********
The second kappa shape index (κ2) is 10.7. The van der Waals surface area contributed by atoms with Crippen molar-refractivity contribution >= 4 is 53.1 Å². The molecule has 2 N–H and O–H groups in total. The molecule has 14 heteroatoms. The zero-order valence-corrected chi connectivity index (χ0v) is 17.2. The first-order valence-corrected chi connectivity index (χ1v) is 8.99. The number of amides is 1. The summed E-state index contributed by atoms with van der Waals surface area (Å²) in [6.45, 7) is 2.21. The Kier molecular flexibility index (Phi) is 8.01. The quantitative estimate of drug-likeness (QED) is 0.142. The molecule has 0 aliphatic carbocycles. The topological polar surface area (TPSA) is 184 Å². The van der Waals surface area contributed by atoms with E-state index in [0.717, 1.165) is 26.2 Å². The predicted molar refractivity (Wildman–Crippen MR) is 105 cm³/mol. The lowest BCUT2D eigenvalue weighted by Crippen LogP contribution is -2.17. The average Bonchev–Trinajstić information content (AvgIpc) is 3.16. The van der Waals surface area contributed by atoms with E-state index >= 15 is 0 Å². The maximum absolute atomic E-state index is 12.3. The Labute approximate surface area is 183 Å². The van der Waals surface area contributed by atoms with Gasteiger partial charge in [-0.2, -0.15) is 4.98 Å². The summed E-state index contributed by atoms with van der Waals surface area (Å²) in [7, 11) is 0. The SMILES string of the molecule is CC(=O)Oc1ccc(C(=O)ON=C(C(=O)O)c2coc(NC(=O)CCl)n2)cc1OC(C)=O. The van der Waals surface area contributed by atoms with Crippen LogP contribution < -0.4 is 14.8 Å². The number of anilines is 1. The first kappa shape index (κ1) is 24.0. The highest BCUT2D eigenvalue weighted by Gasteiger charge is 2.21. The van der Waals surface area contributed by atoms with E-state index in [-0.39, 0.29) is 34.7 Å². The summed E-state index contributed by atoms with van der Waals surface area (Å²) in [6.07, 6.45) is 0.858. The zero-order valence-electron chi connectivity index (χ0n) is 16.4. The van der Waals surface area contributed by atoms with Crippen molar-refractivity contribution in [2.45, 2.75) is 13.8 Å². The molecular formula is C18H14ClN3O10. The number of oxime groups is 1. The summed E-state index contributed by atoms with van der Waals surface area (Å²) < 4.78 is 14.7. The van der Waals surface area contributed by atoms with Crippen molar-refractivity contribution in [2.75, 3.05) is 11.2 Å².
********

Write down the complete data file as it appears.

The second kappa shape index (κ2) is 10.7. The van der Waals surface area contributed by atoms with Crippen molar-refractivity contribution >= 4 is 53.1 Å². The molecule has 2 N–H and O–H groups in total. The molecule has 14 heteroatoms. The zero-order valence-corrected chi connectivity index (χ0v) is 17.2. The first-order valence-corrected chi connectivity index (χ1v) is 8.99. The number of amides is 1. The summed E-state index contributed by atoms with van der Waals surface area (Å²) in [6.45, 7) is 2.21. The Kier molecular flexibility index (Phi) is 8.01. The quantitative estimate of drug-likeness (QED) is 0.142. The molecule has 0 aliphatic carbocycles. The topological polar surface area (TPSA) is 184 Å². The van der Waals surface area contributed by atoms with E-state index in [0.717, 1.165) is 26.2 Å². The predicted molar refractivity (Wildman–Crippen MR) is 105 cm³/mol. The lowest BCUT2D eigenvalue weighted by Crippen LogP contribution is -2.17. The average Bonchev–Trinajstić information content (AvgIpc) is 3.16. The van der Waals surface area contributed by atoms with E-state index >= 15 is 0 Å². The maximum absolute atomic E-state index is 12.3. The Labute approximate surface area is 183 Å². The van der Waals surface area contributed by atoms with Gasteiger partial charge in [-0.2, -0.15) is 4.98 Å². The summed E-state index contributed by atoms with van der Waals surface area (Å²) in [7, 11) is 0. The SMILES string of the molecule is CC(=O)Oc1ccc(C(=O)ON=C(C(=O)O)c2coc(NC(=O)CCl)n2)cc1OC(C)=O. The van der Waals surface area contributed by atoms with Crippen LogP contribution < -0.4 is 14.8 Å². The number of anilines is 1. The first kappa shape index (κ1) is 24.0. The highest BCUT2D eigenvalue weighted by Gasteiger charge is 2.21. The van der Waals surface area contributed by atoms with E-state index in [-0.39, 0.29) is 34.7 Å². The summed E-state index contributed by atoms with van der Waals surface area (Å²) in [6.07, 6.45) is 0.858. The zero-order valence-electron chi connectivity index (χ0n) is 16.4. The van der Waals surface area contributed by atoms with Crippen molar-refractivity contribution in [2.45, 2.75) is 13.8 Å². The molecular formula is C18H14ClN3O10. The number of oxime groups is 1. The summed E-state index contributed by atoms with van der Waals surface area (Å²) < 4.78 is 14.7. The van der Waals surface area contributed by atoms with Crippen molar-refractivity contribution in [2.75, 3.05) is 11.2 Å².